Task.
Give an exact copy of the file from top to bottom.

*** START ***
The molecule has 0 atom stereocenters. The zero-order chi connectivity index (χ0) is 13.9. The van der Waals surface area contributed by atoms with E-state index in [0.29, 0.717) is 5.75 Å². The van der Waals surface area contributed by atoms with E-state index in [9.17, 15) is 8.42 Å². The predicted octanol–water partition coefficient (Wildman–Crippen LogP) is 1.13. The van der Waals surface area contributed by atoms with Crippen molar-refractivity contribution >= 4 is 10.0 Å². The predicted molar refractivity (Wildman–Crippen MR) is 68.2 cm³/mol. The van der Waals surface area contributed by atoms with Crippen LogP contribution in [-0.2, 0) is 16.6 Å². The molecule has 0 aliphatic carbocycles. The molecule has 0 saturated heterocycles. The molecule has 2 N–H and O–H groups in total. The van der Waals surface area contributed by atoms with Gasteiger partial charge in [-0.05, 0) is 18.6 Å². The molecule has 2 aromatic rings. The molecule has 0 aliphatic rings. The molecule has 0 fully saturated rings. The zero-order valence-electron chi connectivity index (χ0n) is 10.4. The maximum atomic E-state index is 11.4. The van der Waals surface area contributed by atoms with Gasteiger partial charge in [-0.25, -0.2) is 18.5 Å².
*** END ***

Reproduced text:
The molecule has 0 atom stereocenters. The zero-order chi connectivity index (χ0) is 13.9. The van der Waals surface area contributed by atoms with E-state index in [0.29, 0.717) is 5.75 Å². The van der Waals surface area contributed by atoms with E-state index in [9.17, 15) is 8.42 Å². The predicted octanol–water partition coefficient (Wildman–Crippen LogP) is 1.13. The van der Waals surface area contributed by atoms with Crippen molar-refractivity contribution >= 4 is 10.0 Å². The predicted molar refractivity (Wildman–Crippen MR) is 68.2 cm³/mol. The van der Waals surface area contributed by atoms with Crippen LogP contribution in [-0.2, 0) is 16.6 Å². The molecule has 0 aliphatic carbocycles. The molecule has 0 saturated heterocycles. The molecule has 2 N–H and O–H groups in total. The van der Waals surface area contributed by atoms with Gasteiger partial charge in [-0.05, 0) is 18.6 Å². The molecule has 2 aromatic rings. The molecule has 0 aliphatic rings. The molecule has 0 fully saturated rings. The zero-order valence-electron chi connectivity index (χ0n) is 10.4. The maximum atomic E-state index is 11.4. The van der Waals surface area contributed by atoms with Gasteiger partial charge in [-0.25, -0.2) is 18.5 Å².